Do you get the idea?
The best part? Unlike prepaying your funeral, final expense or cremation insurance proceeds go directly to your beneficiary(s) who will use the funds to take care of your final affairs. These life insurance policies designed to cover funeral costs and final expenses, bypass probate which eliminates a lot of waiting time.
All final expense insurance or burial insurance policies are whole life insurance. This simply means you’re covered until the day you die. Final expense or cremation insurance differs from traditional whole life in that it is designed specifically to cover funeral costs, not to accrue cash value.
If you don’t know this already, funerals are very expensive. The Funeral Association of Canada (FSAC) pegs the average burial cost at between $8,000 and $10,000. The average cost of cremation in Canada is slightly cheaper coming in around $5000 to $6000.
…and this doesn’t include any of the bells and whistles most people like to include when they say goodbye to a loved one. Which means the price tag for a funeral can be more than $10,000 in the end. For most people, this is a serious chunk of change.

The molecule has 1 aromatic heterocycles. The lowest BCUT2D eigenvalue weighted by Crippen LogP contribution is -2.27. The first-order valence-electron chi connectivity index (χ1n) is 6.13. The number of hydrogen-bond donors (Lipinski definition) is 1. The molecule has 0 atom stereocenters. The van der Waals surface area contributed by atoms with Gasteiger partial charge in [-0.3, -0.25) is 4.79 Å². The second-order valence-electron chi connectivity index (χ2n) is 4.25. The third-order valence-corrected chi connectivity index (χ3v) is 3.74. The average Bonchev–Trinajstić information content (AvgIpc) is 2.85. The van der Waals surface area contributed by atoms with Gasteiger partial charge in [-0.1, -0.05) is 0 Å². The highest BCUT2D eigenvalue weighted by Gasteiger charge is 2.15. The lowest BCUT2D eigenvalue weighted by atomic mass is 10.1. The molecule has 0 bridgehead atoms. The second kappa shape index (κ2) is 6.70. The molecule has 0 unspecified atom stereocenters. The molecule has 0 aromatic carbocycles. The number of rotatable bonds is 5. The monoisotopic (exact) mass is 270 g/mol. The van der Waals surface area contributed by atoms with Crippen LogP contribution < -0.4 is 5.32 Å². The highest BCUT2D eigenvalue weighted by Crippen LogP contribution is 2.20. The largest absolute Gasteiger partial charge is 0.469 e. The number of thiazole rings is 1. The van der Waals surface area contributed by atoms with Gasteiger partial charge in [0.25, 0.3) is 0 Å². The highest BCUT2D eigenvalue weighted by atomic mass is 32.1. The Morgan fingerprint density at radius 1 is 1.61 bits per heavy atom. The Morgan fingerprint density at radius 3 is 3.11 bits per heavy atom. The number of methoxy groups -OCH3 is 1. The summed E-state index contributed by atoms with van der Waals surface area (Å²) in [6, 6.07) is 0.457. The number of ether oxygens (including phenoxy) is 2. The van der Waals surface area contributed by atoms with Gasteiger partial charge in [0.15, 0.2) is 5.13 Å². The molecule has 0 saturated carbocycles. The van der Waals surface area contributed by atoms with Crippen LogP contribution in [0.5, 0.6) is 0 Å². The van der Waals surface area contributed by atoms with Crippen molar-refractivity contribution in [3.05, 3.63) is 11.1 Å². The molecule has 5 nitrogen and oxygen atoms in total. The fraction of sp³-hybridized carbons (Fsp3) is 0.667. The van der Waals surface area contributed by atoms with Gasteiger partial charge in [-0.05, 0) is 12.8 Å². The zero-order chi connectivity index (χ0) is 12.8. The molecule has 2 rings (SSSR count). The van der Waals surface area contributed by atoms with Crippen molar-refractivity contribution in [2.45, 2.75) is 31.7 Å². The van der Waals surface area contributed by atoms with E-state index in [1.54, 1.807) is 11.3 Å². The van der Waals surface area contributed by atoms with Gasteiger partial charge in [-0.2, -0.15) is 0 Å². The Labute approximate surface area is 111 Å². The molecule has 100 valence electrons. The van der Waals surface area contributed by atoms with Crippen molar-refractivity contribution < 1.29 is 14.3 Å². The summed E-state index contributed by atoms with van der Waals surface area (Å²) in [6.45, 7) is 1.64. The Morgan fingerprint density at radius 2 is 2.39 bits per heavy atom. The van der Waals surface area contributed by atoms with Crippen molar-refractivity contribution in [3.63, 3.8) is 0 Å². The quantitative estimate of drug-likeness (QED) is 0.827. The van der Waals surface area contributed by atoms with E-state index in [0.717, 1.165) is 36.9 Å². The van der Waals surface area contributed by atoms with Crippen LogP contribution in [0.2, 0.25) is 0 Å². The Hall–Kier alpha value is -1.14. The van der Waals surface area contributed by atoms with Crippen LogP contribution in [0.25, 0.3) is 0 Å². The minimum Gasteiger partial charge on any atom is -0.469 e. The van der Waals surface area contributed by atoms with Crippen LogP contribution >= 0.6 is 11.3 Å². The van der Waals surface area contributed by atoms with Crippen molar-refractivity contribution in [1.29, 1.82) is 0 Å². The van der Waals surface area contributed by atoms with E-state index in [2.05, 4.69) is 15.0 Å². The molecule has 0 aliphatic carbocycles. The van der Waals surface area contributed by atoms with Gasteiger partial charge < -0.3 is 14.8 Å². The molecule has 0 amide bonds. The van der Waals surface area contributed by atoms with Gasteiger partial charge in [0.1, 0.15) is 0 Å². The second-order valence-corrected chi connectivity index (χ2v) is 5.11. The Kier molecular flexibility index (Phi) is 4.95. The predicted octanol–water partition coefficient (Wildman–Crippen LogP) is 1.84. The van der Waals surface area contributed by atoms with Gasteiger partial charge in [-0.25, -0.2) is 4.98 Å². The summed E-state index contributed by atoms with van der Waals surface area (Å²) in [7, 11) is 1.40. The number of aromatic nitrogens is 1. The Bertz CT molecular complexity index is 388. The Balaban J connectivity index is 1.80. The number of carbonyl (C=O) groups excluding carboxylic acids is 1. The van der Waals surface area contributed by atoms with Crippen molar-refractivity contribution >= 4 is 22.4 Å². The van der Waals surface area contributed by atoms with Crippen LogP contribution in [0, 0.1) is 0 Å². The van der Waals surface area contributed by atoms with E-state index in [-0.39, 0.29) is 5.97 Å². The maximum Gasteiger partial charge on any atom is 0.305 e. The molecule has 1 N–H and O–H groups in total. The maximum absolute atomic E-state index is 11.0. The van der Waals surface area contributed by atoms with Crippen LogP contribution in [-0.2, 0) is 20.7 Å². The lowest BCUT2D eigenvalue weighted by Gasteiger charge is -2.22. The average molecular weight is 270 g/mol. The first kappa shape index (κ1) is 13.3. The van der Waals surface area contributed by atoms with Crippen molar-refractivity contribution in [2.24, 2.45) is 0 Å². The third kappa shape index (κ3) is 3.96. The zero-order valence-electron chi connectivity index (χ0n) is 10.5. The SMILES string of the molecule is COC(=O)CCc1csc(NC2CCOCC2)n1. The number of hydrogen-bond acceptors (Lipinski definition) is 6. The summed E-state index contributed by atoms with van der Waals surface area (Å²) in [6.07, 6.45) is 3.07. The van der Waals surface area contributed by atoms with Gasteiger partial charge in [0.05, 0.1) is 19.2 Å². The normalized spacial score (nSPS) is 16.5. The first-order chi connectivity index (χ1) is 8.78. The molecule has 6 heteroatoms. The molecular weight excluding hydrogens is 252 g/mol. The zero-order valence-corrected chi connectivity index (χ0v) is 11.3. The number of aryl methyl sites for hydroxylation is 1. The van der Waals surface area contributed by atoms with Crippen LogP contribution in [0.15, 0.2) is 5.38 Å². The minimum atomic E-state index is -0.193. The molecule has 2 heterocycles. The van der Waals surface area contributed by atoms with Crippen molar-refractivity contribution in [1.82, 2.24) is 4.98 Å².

Cremation & Why It Makes Sense For Many People
While we’re all familiar with a traditional burial, some are unaware of what the cremation process entails. Cremation reduces the body to its basic elements through exposure to intense heat. The body is committed to a cremation chamber in a casket and once the cremation process is complete the ashes are collected for the family to dispose of as they wish. Typically you take them away in an urn, but this is something the family decides as part of the planning process.
Because the cost of cremations is significantly less expensive than burials, many people choose cremation. Final expense insurance for cremation helps to cover these costs.
What Does Cremation Insurance Cover?
Cremation insurance plans provide a death benefit payout to your beneficiaries when you pass away. The money provided is used for funeral home fees, cremation, cremation casket, the urn, and/or any lingering debt or financial obligations.
Because cremation insurance is specifically created to cover final expenses, it’s always permanent insurance (whole life). The good news is as long as you pay your cremation insurance premiums, your loved ones will receive a payout.